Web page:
Ottawa's wastewater suggests COVID-19 levels are plateauing

Scientists measuring the levels of COVID-19 in Ottawa's wastewater say data suggests the recent surge of new infections in the city may be slowing, even plateauing.

As testing becomes increasingly sophisticated, confidence in new surveillance technique builds

What Ottawa’s wastewater can tell us about COVID-19 infections

3 years ago
Duration 1:05
Tyson Graber, co-lead investigator on the wastewater monitoring project, says levels of COVID-19 genetic material detected in the city’s wastewater appear to be reaching a plateau, a good indication that residents are flattening the curve.

Scientists measuring the levels of COVID-19 in Ottawa's wastewater say data suggests the recent surge of new infections in the city may be slowing, even plateauing.

Tyson Graber, associate research scientist at CHEO Research Institute and co-lead investigator on the wastewater monitoring project, says the level of SARS-CoV-2 genetic material is levelling off in local samples. 

"The good news aspect of the last week or so has been that we may have reached a spike in the wastewater data and also the clinical data, and it seems to be plateauing," said Graber on Thursday. "We would like to see a few more days before we can say for sure."

On Tuesday, Ottawa's medical officer of health Dr. Vera Etches had a similar analysis.

"The wastewater shows that we had a peak I would say about two weeks ago. Beginning in October, we started seeing a steep rise in the level of COVID showing up in the wastewater, and then about two weeks ago that started to come down, and then it's gone back up a bit again," she said.

"The wastewater shows that we're stabilizing perhaps at a higher level. We'll have to keep watching the trend."

While Etches was careful to say the wastewater levels aren't as low as Ottawa Public Health would like them to be, "this idea of COVID being slowed down is there," she said.

Science improving at breakneck speed

When Ottawa first began taking samples of wastewater and measuring fragments of SARS-CoV-2 viral RNA — in other words, genetic material — the city was one of only a handful worldwide doing this research, said Graber.

Now, sampling wastewater has "ballooned," he said, especially as cities like Ottawa showed the data from wastewater correlated to reported cases from nasal swabs. As more scientists get involved, techniques are being fine-tuned in real time.

Denina Simmons, an assistant professor at Ontario Tech University in Oshawa, is one of the lead researchers on a project to monitor wastewater for signs of COVID-19 as a potential early warning system for the presence of the coronavirus in Durham Region. (Mike Crawley/CBC)

The City of Ottawa now uses underground plumbing to extract six samples of sediment or sludge each day, four hours apart. The samples are then taken to a University of Ottawa lab and analyzed. It's a far cry from March, when samples were removed from cylindrical tanks, or clarifiers, using buckets and brought to the CHEO lab.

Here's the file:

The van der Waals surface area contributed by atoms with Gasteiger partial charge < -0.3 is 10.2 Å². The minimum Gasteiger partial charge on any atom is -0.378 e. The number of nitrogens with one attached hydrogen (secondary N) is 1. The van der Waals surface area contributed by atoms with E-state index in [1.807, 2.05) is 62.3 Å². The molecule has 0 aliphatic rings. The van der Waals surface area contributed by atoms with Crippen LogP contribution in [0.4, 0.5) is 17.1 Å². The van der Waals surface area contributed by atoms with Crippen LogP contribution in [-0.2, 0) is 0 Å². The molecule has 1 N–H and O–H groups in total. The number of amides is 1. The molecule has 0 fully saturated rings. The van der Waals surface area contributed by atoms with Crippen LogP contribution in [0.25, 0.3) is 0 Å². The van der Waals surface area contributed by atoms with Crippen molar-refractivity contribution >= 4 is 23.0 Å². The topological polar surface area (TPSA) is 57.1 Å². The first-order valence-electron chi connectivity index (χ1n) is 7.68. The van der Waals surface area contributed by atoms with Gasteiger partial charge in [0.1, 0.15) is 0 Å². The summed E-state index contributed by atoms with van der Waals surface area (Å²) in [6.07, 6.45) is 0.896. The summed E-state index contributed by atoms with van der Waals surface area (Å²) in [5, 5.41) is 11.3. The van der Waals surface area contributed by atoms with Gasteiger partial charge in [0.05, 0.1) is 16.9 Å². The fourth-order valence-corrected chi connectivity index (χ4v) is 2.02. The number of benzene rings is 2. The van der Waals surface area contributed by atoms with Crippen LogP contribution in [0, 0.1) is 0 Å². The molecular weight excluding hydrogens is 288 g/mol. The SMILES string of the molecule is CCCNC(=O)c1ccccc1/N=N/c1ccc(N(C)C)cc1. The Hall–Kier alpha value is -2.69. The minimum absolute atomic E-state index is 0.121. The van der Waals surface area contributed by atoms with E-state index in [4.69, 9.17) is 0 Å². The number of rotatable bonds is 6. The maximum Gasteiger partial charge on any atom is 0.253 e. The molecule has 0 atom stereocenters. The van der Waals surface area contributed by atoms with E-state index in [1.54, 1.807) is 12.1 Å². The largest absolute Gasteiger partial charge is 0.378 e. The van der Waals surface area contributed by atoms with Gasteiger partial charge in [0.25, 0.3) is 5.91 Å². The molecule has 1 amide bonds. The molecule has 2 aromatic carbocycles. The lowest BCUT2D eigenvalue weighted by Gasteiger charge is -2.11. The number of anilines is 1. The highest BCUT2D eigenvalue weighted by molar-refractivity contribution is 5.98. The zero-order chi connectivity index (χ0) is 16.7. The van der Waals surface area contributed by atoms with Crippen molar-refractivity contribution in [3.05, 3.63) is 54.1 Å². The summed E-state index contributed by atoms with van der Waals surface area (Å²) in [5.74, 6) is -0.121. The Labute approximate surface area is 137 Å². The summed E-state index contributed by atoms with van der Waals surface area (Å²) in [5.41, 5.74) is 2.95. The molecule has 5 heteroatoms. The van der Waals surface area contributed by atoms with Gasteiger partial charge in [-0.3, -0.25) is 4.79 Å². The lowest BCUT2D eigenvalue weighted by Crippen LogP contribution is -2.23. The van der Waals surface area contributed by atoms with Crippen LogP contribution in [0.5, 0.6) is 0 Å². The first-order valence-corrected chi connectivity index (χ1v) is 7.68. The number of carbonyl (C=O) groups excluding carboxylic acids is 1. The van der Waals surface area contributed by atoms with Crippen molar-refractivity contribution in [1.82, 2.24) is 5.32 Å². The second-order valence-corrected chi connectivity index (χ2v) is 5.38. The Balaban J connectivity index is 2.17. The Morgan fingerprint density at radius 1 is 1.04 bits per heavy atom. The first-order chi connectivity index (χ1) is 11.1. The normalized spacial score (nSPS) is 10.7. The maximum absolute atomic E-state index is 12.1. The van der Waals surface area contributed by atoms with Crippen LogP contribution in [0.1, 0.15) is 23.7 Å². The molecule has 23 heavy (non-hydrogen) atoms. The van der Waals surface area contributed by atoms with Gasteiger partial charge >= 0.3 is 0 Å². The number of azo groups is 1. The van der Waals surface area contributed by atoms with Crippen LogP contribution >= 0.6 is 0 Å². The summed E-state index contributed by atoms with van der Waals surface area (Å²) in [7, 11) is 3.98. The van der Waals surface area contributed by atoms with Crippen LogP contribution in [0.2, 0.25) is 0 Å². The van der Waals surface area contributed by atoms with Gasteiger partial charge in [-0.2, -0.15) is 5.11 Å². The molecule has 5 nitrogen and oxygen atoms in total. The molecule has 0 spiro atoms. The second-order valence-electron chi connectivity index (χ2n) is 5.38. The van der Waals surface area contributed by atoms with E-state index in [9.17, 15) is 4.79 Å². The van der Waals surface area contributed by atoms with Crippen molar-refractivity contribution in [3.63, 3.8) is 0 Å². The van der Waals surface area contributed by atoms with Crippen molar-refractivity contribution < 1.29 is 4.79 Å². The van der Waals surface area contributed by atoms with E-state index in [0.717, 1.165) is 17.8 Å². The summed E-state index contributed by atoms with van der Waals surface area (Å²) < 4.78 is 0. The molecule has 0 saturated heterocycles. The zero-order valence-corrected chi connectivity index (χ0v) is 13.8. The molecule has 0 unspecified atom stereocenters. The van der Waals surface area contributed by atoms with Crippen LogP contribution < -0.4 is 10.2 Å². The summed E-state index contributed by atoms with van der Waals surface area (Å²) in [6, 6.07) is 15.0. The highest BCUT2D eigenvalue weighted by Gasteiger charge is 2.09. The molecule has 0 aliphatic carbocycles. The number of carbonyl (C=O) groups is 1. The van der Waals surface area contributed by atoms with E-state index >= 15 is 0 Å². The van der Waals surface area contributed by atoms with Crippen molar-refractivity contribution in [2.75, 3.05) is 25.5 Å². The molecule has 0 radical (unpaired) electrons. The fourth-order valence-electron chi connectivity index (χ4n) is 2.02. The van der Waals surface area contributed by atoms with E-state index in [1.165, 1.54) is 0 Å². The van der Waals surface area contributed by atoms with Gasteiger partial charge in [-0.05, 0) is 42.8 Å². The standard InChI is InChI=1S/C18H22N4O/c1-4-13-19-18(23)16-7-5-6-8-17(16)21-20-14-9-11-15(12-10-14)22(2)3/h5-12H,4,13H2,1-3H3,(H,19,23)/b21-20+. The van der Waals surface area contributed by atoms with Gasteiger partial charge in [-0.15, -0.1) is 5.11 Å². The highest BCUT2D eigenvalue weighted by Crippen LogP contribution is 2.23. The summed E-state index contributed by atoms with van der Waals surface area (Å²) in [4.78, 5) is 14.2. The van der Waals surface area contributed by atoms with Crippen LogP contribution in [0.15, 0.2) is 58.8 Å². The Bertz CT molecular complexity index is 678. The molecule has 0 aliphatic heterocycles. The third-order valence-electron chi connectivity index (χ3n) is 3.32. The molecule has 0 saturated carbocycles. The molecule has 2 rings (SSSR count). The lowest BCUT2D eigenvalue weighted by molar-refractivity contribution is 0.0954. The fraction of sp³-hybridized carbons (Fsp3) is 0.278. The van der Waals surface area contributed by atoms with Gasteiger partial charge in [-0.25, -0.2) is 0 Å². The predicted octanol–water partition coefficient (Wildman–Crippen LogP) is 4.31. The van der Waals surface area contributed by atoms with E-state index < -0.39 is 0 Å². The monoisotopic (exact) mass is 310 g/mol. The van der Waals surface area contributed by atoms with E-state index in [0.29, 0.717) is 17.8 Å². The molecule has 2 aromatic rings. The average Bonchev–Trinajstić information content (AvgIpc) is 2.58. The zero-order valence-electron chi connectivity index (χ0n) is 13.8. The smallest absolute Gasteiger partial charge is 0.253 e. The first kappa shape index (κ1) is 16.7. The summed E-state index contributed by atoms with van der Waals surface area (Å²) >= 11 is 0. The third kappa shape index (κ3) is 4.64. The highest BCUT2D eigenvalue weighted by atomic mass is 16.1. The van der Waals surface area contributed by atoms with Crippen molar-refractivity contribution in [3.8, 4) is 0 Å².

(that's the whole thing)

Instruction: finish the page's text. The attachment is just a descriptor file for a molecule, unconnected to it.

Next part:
The researchers now use a control which helps filter out results that might be off because of weather.

The CHEO team uses the presence of a harmless virus most of us shed in our stool from peppers, called pepper mild mottle virus, to help standardize the amount of COVID-19 reported in its findings.

"You can imagine that if there's a big rain event in Ottawa that goes in the sewers ... that will dilute any signal that's coming through the wastewater plant," Graber said.

"But we can follow this [pepper virus] in the stool, and so this allows us to normalize or standardize so we can account for changes in the amount of water that's going through the treatment plant on any one day."

A laboratory assistant holds sewage samples collected from Utah State University dormitories on Sept. 2, 2020, in Logan, Utah. (Rick Bowmer/Associated Press)

Graber is also measuring the amount of SARS-CoV-2 protein in the wastewater, something he said no one else is doing at the moment. As the protein is more stable, there's more of it, adding to the accuracy of the analysis, he said.

Lasting legacy 

There's still a lot of "crawling in the dark" when it comes to wastewater testing, Graber said. For example, there's still no consensus on whether it can predict surges ahead of regular testing, and it's not clear how to control for superspreaders who may shed more of the virus in their feces and skew results.

Still, Graber has growing confidence the technique will prove to be a legacy of the pandemic.

"The power in wastewater testing is that we're actually surveying the entire population of Ottawa. That's not hyperbole," he said.

"It was very, very exciting for me, and I think everybody on the team, to see that this is really working as it should, as we expected, but it's also a very powerful and a new tool."

Graber hopes the province will soon look at creating a program to standardize wastewater sampling across Ontario and expand the reach of testing.

In an email to CBC, a spokesperson for the province's Environment Ministry said the government is looking at wastewater testing as a promising indicator to "safeguard" both communities and the economy. 

"That's why the ministry is working closely with the Ministry of Health and Public Health Ontario to explore opportunities to further this research," said department spokesperson Gary Wheeler. 

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